Tuesday, January 23, 2007

Bad Backs and Strange Smells

Caught your attention with that heading, didn't I? It's not as bad as it sounds. Let's discuss bad backs first.

I'm not one of those paperthin women - heck, I'm not even one of those notebook thin women, so my back would probably appreciate it if I lost some pounds. BUT, I've also been in a bad car wreck in the past, not to mention all the extreme sporting adventures that sometimes resulted in crashes, so the back has had injury that was not related to my weight in any way. I've always been one of those people who liked a soft bed. My back likes a soft bed. I have one of those sleep by numbers systems at home and if I could get it to go negative, I swear I would.

So I'm doing a training in Tampa this week and I'm staying at a hotel with the hardest bed in North America. Seriously, I bet if I pulled back all those covers they have tucked over the top that there's a sheet of plywood under there. Now, this is nothing new, but what I find entertaining about this is my personal take on it. You see, this hotel has a spa on the third floor and I'm convinced that this is the way they get you to schedule a massage.

Clever, clever marketing - and much more profitable than buying decent mattresses.

So that's the back issue, now on to smells. So I land at the airport in Tampa on Sunday and of course, I have some silly directions from Mapquest that don't even mirror the actual things I need to do to get to the hotel because there is construction and the road I needed to take wasn't open. So I get on the highway going north even though I need to go south (but that's the entrance I could find) and I figure I'll take the first exit, turn around and head back the direction I actually need - no problem, right?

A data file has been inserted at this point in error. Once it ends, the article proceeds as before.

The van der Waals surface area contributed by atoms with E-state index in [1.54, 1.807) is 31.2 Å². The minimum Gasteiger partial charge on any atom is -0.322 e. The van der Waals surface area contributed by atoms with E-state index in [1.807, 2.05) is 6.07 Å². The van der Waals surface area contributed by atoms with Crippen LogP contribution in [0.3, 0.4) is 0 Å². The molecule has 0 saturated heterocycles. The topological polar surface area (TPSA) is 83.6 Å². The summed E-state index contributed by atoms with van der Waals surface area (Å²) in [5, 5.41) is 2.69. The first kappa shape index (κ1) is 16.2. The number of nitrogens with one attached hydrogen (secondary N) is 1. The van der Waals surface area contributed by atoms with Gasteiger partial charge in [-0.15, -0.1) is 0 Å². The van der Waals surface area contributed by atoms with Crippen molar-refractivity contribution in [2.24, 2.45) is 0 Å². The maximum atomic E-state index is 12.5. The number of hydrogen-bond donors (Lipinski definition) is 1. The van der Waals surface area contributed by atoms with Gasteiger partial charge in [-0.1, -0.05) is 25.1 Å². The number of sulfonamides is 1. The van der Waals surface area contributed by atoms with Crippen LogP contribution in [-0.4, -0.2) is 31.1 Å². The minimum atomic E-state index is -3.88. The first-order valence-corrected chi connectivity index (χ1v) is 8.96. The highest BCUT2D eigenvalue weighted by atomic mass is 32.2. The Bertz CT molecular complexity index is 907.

Yeah, except that the highway split into two other highways. So I took the split closest to me and found myself headed across a causeway that most likely crossed some inlet of the Gulf of Mexico. As I was crossing the water, my nose began to register this bad smell - sort of like sewage. I wrinkled my nose and thought to myself "what the hell is that?" But after another five seconds or so, my senses cleared and everything hit me in an instant. It wasn't sewage. It was the smell of the Gulf rolling over mud and dead fish and all the other smells that a body of water can bring. Since it was humid, the smell was pretty loud. As soon as it hit me what I was smelling, I was transported right back home to Louisiana and the smell was no longer bad, it was nice.

Interesting observation, huh? And it reminded me that smell is the one sense I am always forgetting to put into my writing. I don't know why since it's obviously very strongly linked with memory. Otherwise why would a perfectly sane woman go from thinking something smelled like sewage to thinking it smelled like home?

So do you have a smell memory?????

11 comments:

Kimber An said...